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” –John Donahoe. We are looking for people who can combine intelligence. A good candidate makes a few key points. Worldwide Managing Director Interview tips • Don’t get thrown by the interviewer’s questions. whether they are logical in their approach to breaking down a problem. You should learn a lot about yourself through the case interview process.Helping to make companies more valuable “The Bain experience trains people to be successful entrepreneurs or CEO’s. If you don’t understand the case facts.” –Molly Kerr. • Don’t be afraid to ask clarifying questions. Partner . • Relax and have fun. but makes them very well. • Provide logical back up for your answers. In practice. logic. there often isn’t just one solution. I look for eagerness to understand the issues and to focus on value. • Be concise. Manager “I find that a lot of the people that I interview use the ‘fire hose’ approach: they shoot a million facts and ideas at me without any organization or prioriti zation.” –Lee Delaney. Our entire interview process seeks to identify people who have great potential in these areas. confine your response to two items. creativity with practicality. it will be tough to ace the interview. The interviewer is your ally and uses questions to get a better understanding of your thought process—not to stump you. If asked for the top two issues. • Good luck! “I’m not necessarily expecting the ‘right’ answer. and how you reasoned from those facts to your conclusion. I’m most interested in hearing how the candidates think. Be sure to explain what case facts led you to a conclusion.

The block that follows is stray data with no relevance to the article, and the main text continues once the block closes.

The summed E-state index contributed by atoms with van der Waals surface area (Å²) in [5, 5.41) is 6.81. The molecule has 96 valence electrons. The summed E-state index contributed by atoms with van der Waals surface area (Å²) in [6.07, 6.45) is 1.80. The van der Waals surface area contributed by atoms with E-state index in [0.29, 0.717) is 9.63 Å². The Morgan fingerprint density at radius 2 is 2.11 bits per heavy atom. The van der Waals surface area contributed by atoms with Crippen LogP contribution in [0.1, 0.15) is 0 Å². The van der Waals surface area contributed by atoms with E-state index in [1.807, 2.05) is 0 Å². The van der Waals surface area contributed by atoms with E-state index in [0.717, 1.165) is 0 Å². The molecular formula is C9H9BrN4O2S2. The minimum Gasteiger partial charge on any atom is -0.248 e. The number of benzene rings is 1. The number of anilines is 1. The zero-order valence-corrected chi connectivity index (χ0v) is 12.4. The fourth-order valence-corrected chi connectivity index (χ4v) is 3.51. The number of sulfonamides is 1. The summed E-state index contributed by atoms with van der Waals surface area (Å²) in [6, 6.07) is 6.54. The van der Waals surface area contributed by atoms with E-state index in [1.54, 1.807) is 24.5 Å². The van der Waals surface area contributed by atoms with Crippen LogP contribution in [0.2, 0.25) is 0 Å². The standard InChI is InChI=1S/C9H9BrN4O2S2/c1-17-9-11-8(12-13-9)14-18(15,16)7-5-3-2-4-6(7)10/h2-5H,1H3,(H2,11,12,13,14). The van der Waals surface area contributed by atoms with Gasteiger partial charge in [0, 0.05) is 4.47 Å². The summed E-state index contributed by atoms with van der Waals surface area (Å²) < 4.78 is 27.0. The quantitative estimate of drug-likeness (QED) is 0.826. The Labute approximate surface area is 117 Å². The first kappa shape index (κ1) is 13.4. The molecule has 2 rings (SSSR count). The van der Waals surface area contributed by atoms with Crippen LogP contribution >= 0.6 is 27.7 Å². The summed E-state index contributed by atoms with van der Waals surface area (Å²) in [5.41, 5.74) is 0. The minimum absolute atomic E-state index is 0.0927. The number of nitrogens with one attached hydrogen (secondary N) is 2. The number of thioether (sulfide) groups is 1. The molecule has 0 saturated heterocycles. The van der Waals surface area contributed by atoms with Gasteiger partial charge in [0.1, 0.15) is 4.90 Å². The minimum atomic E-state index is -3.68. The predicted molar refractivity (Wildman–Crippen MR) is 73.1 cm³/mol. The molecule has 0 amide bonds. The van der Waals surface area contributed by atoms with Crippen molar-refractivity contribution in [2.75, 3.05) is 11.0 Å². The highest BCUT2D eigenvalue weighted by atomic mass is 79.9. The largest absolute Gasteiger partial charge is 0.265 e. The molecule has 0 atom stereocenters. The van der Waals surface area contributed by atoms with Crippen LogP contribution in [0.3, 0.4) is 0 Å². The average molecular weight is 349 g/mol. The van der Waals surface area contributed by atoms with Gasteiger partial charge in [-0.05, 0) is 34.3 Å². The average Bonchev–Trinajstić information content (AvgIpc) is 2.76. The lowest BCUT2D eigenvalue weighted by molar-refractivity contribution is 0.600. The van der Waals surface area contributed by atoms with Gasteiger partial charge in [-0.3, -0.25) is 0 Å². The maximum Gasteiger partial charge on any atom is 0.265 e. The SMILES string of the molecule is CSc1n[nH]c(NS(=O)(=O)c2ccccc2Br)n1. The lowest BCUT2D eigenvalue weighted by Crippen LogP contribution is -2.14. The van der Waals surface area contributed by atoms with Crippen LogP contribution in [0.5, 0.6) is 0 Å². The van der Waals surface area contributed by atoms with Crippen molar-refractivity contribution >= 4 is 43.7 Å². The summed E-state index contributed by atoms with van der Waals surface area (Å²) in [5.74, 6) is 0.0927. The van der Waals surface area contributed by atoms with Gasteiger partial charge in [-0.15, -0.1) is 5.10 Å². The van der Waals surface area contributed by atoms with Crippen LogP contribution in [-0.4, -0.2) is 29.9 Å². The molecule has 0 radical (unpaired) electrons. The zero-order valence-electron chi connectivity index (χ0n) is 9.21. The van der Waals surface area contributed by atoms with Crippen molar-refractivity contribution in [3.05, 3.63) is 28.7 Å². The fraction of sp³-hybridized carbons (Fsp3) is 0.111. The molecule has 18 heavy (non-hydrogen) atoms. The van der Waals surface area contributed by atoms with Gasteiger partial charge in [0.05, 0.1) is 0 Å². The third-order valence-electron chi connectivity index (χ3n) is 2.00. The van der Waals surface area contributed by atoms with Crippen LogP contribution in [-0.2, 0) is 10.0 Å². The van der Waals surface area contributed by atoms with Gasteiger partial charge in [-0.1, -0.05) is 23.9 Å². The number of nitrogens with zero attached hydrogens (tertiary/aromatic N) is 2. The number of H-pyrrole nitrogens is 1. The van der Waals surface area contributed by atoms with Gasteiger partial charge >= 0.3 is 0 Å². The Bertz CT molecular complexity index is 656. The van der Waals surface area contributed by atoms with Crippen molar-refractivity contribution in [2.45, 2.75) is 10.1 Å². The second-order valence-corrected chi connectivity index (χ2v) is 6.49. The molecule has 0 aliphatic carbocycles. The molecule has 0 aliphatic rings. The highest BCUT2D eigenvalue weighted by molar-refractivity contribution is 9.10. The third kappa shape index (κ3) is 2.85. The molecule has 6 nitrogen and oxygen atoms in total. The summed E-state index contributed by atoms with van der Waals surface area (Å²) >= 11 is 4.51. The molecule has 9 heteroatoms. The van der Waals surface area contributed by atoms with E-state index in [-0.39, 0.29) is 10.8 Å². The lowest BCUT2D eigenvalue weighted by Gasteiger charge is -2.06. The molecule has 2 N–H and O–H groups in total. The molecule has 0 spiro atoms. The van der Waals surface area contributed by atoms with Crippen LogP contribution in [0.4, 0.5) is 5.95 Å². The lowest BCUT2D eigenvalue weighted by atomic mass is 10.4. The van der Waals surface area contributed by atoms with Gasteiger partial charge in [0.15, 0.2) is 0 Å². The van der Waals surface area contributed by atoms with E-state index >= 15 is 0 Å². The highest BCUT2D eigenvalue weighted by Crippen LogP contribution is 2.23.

Up front planning The case interview is only one dimension of the recruiting process. as necessary • Translate analysis into actionable recommendations • Effectively communicate solutions in a concise and persuasive manner Preparation: A case study consists of a business problem taken from a real life business situation. First and foremost. We hope this guide will help you to prepare for the case so that you can be confident and enjoy the interview. we are interested in how you analyze the problem. Practicing for the case interview is helpful. the answers mentioned demonstrate only one way to respond to the case. Don’t panic if the case you are given is based on an industry with which you are unfamiliar. or an example drawn from your resume. not how much you know about the industry. Remember. Practice by constructing examples from your resume and walking through steps 1 5. You must have the ability to: • Break a complex problem into its component parts • Apply business judgment to identify value • Generate a creative range of solutions to a problem’s component parts • Identify the most likely/attractive solutions through logical reasoning • Generate thoughtful questions and ask for clarification of case data. . It focuses on your analytic approach to the problem. there is not one standard best answer. but it is typically the part that raises the most anxiety. you can succeed in a case interview without specific industry experience. rather than specific business knowledge. Finally.